When you were married for several decades, there is most likely not a single day you remember being without the other person. You also don’t remember all the fights about the most ridiculous things but you remember the big days, the big nights, the happiness.
But what if one day you wake up and it’s just you… what do you do then?
Last week A’s uncle Luke passed away and although I didn’t know his uncle, I knew that this was going to be hard on A and his family and especially on his wife of 64 years. So yesterday morning we got our blacks on and went to a Greek Orthodox church somewhere in PA. When it comes down to it, I don’t think the place or the time matters, those things become secondary.
I don’t think that the last words you say matter so much either, you might have been fortunate enough to hear one last, ‘You are the world to me’ but most of the times, you don’t and you just wish that these would have been the last words. Sometimes you get lucky and you say something witty and smart like, ‘Yesterday is history, tomorrow is a mystery, but today is a gift. That’s why it’s called the present.’ But most times you don’t.
I never understood why people needed ceremonies for their loved ones that passed away. If all, I think a funeral makes everything worse. People grieving and moaning and worst of all, it’s contagious. The tears, the heartbreak, the pain is contagious. When aunt Despi got out of her wheel chair my heart sank a little. She held on to the railing so tight just to take the 4 little steps, which of course for any other person would have been 4 regular steps, to her it was the longest walk of her life. She didn’t need any help to walk up to the casket, nor did she need any help to find her words. There weren’t any words needed to be said. She held on to the casket, she kissed her husband softly on his lips and she said her final goodbye. She whispered them softly and lovingly and then… She smiled. It was a little smirk, as if she was reminded of a little insider joke he had told her. But what it was, was her love for him rushing through her. After so many years she was still in love with this man.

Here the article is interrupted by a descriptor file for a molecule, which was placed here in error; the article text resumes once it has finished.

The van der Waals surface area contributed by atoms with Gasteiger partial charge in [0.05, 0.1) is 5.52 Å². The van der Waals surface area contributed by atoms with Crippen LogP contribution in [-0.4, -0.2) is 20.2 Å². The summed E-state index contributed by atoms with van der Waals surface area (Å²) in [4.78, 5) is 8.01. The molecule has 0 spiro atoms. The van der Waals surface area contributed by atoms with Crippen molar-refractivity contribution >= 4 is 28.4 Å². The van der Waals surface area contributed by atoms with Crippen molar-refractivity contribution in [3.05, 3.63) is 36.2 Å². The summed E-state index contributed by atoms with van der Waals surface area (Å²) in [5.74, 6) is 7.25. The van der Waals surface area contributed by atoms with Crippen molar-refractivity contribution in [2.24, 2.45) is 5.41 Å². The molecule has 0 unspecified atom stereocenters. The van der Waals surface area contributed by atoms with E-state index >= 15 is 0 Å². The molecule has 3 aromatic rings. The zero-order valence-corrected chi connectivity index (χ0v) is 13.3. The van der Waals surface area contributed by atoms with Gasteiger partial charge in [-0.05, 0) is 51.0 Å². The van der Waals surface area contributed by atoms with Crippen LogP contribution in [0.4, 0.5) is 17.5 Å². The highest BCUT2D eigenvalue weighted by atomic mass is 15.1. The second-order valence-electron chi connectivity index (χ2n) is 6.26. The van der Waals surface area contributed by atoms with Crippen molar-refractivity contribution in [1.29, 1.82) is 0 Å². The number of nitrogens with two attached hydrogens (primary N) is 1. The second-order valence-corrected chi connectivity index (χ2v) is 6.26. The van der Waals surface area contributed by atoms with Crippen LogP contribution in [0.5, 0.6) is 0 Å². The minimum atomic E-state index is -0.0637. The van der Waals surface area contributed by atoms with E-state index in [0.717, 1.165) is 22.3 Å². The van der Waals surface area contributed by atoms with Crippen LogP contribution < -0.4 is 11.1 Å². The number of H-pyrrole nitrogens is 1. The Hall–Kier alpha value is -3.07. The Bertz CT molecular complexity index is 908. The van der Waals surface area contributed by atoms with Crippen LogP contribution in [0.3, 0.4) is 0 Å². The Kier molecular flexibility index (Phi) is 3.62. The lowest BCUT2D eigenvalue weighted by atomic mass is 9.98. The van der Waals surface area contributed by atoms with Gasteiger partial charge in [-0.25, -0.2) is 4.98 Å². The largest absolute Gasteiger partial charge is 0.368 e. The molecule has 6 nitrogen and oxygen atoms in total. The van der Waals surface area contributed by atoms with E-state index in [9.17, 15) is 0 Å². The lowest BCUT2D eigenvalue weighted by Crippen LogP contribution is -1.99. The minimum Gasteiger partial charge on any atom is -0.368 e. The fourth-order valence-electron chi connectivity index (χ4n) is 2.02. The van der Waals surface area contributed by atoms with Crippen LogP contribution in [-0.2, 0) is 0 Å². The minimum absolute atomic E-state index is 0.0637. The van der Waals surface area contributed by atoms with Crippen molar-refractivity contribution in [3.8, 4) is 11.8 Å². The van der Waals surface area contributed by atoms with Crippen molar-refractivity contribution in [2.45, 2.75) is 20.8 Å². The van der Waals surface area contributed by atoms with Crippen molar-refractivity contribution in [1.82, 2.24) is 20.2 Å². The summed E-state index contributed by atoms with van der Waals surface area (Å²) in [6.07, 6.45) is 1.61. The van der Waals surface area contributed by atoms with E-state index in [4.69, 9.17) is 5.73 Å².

A little part in all of us died that moment and you heard the sniffing, you saw tears being wiped away and this heartbreaking silence. No laughter anymore, no insider jokes, no secretive looks anymore, at the end of the day there was just aunt Despi.
Later on aunt Despi tilted her head, her look got vague, she was somewhere else and she smiled. After a bit she snapped out of it and she told us the story of how they met.
When we were teenager we lived in a small town in Greece and there were not very many teens around. So our families thought, there is a girl, there is a boy, why don’t they marry each other? They never asked us how we felt about it.
One day the door bell rang and my mom told me I had to get it and so I did and sure enough there was a handsome young man standing in front of me. We sat down in the living room and we talked and I thought, he was kinda cute. Later that afternoon my mom called us upstairs and so we went upstairs and my mom took our hands and she looked at me and asked, ‘Do you like this young man?’ and I said, ‘Yes… sure… I guess’ and she put our hands together and she said, ‘Now you are engaged’ and so we were. We got married 3 months after that and have been together ever since.